ZOLL and Emergency Mobile Health Care Case Study
Emergency Mobile Health Care (EMHC) was founded to be and remains an exclusively locally owned and operated emergency medical service organization; today EMHC serves a population of more than a million people in and around Memphis, answering 75,000 calls each year.
Maximizing Medicare Reimbursements White Paper
Since the Physician Quality Reporting Initiative (PQRI) introduction, CMS has paid more than $100 million in bonus payments to participants. However, these bonuses ended in 2015; providers who successfully meet the reporting requirements in 2016 will avoid the 2% negative payment adjustment in 2018, so now is the time to act! Included in this whitepaper are implications of increasing patient responsibility, collections best practices, and collections and internal control solutions.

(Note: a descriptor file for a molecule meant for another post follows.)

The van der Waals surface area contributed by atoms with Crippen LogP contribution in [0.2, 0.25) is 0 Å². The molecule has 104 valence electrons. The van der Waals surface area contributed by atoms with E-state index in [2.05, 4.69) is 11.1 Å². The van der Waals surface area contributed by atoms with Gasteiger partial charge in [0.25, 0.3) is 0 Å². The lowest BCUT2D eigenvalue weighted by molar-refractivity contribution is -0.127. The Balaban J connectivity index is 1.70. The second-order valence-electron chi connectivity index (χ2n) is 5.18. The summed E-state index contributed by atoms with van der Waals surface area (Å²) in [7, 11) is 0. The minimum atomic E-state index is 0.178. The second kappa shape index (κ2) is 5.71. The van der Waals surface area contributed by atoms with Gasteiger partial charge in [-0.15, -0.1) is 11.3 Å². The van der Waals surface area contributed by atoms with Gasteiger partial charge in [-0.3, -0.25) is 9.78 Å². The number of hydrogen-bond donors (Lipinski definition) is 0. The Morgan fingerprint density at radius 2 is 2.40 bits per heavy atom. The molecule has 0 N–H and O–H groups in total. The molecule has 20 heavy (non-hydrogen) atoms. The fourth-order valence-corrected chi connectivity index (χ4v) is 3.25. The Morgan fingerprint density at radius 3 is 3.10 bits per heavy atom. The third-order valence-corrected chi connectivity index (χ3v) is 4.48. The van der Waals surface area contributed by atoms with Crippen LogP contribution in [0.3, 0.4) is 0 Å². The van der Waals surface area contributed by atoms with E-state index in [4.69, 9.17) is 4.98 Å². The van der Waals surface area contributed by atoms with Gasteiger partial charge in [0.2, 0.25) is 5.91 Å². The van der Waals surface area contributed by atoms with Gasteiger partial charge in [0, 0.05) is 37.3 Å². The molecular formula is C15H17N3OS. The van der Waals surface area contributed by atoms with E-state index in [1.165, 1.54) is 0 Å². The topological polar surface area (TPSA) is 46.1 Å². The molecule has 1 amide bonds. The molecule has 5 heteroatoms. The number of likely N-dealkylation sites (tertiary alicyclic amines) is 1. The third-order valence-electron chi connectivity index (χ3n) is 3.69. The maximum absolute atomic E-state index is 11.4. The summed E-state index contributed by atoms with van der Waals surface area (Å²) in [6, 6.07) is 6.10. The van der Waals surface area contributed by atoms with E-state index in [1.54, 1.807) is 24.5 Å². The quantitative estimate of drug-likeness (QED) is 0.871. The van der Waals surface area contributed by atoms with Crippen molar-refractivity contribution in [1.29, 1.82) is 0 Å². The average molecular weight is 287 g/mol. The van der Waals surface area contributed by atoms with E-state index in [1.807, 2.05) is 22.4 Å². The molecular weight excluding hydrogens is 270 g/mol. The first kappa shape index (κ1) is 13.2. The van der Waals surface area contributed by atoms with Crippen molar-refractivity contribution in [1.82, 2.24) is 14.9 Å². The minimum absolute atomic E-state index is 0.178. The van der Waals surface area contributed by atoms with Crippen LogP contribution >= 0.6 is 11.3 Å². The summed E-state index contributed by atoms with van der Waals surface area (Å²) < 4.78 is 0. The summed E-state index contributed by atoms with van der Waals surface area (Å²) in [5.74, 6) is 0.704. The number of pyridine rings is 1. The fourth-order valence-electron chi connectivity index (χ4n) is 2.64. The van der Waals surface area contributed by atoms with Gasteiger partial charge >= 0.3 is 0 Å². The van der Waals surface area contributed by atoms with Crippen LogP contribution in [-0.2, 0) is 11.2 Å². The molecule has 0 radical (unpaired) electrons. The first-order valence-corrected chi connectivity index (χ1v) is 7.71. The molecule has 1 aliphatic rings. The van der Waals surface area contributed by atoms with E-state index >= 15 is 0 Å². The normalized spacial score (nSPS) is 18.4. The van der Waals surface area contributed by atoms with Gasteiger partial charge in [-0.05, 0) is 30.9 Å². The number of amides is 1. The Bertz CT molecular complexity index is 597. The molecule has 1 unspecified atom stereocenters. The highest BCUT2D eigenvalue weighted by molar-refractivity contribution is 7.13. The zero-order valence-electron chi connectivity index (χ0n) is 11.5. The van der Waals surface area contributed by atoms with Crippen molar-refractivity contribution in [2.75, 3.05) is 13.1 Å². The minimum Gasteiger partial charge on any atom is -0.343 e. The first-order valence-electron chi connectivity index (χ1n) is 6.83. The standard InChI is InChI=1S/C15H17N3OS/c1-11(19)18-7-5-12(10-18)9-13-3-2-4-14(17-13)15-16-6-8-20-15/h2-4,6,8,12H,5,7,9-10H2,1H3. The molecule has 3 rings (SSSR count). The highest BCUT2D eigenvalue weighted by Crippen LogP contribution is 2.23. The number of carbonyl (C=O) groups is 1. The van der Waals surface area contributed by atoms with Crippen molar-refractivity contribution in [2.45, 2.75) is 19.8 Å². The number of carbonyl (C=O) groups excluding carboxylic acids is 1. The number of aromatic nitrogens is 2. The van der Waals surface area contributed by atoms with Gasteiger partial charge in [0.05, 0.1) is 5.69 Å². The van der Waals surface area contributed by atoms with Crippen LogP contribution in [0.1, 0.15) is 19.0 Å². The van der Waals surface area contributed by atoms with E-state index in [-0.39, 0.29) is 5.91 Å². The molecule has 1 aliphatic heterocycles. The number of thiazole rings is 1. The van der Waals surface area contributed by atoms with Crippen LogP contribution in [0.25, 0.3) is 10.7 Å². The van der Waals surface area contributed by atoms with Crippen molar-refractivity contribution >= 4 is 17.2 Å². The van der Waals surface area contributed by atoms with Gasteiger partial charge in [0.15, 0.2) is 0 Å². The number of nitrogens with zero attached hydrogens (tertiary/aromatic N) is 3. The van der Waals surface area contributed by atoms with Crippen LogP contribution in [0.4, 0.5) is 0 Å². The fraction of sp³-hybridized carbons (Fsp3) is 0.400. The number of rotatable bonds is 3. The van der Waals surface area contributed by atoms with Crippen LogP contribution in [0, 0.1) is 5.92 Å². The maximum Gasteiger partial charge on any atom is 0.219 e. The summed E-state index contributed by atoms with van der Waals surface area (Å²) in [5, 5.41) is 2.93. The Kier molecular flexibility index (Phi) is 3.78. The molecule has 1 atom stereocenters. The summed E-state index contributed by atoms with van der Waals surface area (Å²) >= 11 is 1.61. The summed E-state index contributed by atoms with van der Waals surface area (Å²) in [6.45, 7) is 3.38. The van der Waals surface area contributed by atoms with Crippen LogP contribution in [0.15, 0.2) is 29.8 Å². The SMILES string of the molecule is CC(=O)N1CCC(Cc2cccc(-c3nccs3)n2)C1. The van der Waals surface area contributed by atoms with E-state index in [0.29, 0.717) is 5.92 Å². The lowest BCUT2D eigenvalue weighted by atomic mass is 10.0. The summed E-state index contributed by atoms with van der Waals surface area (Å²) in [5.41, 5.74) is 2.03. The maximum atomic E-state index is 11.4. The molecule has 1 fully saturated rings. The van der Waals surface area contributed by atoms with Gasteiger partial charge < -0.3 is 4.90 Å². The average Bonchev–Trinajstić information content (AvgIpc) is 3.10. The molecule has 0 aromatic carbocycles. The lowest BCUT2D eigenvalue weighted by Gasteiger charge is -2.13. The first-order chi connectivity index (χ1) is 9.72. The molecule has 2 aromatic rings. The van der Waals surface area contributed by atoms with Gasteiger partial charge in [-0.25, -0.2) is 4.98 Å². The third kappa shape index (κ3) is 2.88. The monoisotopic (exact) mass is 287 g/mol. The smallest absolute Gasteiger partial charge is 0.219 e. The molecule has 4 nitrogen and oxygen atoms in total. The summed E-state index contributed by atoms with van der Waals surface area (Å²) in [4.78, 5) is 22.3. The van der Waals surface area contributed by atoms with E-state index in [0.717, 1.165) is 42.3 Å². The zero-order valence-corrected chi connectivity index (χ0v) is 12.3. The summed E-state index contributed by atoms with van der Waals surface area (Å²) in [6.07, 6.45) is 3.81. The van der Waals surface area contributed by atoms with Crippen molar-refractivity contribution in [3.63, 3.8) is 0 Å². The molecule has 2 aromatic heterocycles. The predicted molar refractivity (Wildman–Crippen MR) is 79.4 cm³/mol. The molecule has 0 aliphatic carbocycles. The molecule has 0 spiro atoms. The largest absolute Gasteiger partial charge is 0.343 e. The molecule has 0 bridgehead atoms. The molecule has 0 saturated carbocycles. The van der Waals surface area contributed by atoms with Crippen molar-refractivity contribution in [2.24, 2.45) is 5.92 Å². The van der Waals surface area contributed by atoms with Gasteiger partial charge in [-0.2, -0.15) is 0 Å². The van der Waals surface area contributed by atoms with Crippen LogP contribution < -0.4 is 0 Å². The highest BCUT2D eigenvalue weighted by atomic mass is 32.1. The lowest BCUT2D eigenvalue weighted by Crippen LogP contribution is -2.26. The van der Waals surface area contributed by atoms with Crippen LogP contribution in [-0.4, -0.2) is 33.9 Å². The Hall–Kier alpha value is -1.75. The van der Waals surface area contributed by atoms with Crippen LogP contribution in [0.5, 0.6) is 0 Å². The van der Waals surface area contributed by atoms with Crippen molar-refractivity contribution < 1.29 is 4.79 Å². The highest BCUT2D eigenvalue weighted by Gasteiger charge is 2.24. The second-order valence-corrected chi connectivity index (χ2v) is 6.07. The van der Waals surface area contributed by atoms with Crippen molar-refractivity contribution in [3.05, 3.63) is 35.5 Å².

Denials Deconstructed: Getting Your Claims Paid
Getting paid what your physician deserves—that’s the goal of every biller. Yet even for the best billers, achieving that success can be elusive when denials stand in the way of success, presenting challenges at every turn. Denials aren’t going away, but you can learn techniques to manage and even prevent them.Join practice management expert Elizabeth W. Woodcock, MBA, FACMPE, CPC, to: Discover methods to translate denial data into business intelligence to improve your bottom line, determine staff productivity benchmarks for billers, and recognize common mistakes in denial management.
Improving Care Delivery: Coordination and Partnership Across Settings
From payment incentives to value-based purchasing penalties, the national focus in healthcare is on improving patient care and lowering costs. Coordinating care for patients as they move from one care setting to another can help meet these goals, but the greatest success will come when the patients healthcare providers work together. By enhancing a team approach to care and providing cost efficiencies, partnerships between acute and post-acute settings benefit patients and the healthcare providers taking care of those patients.